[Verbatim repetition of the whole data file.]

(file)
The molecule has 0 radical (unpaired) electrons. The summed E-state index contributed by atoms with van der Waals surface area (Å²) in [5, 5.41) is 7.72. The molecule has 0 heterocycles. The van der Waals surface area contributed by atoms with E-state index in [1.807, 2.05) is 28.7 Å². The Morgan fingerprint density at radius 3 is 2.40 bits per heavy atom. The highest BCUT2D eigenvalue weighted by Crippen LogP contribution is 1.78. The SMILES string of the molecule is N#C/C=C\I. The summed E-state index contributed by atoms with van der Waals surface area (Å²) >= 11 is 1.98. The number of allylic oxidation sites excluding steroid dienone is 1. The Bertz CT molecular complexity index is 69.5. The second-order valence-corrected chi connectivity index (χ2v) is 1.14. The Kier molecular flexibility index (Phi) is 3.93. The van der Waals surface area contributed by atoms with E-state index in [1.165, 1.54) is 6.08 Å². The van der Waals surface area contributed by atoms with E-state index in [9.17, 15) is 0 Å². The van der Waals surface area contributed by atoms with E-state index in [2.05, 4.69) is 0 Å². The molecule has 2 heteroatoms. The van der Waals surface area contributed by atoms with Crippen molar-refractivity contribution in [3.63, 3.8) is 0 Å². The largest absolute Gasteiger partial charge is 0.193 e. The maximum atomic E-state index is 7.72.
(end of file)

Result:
The molecule has 0 radical (unpaired) electrons. The summed E-state index contributed by atoms with van der Waals surface area (Å²) in [5, 5.41) is 7.72. The molecule has 0 heterocycles. The van der Waals surface area contributed by atoms with E-state index in [1.807, 2.05) is 28.7 Å². The Morgan fingerprint density at radius 3 is 2.40 bits per heavy atom. The highest BCUT2D eigenvalue weighted by Crippen LogP contribution is 1.78. The SMILES string of the molecule is N#C/C=C\I. The summed E-state index contributed by atoms with van der Waals surface area (Å²) >= 11 is 1.98. The number of allylic oxidation sites excluding steroid dienone is 1. The Bertz CT molecular complexity index is 69.5. The second-order valence-corrected chi connectivity index (χ2v) is 1.14. The Kier molecular flexibility index (Phi) is 3.93. The van der Waals surface area contributed by atoms with E-state index in [1.165, 1.54) is 6.08 Å². The van der Waals surface area contributed by atoms with E-state index in [9.17, 15) is 0 Å². The van der Waals surface area contributed by atoms with E-state index in [2.05, 4.69) is 0 Å². The molecule has 2 heteroatoms. The van der Waals surface area contributed by atoms with Crippen molar-refractivity contribution in [3.63, 3.8) is 0 Å². The largest absolute Gasteiger partial charge is 0.193 e. The maximum atomic E-state index is 7.72.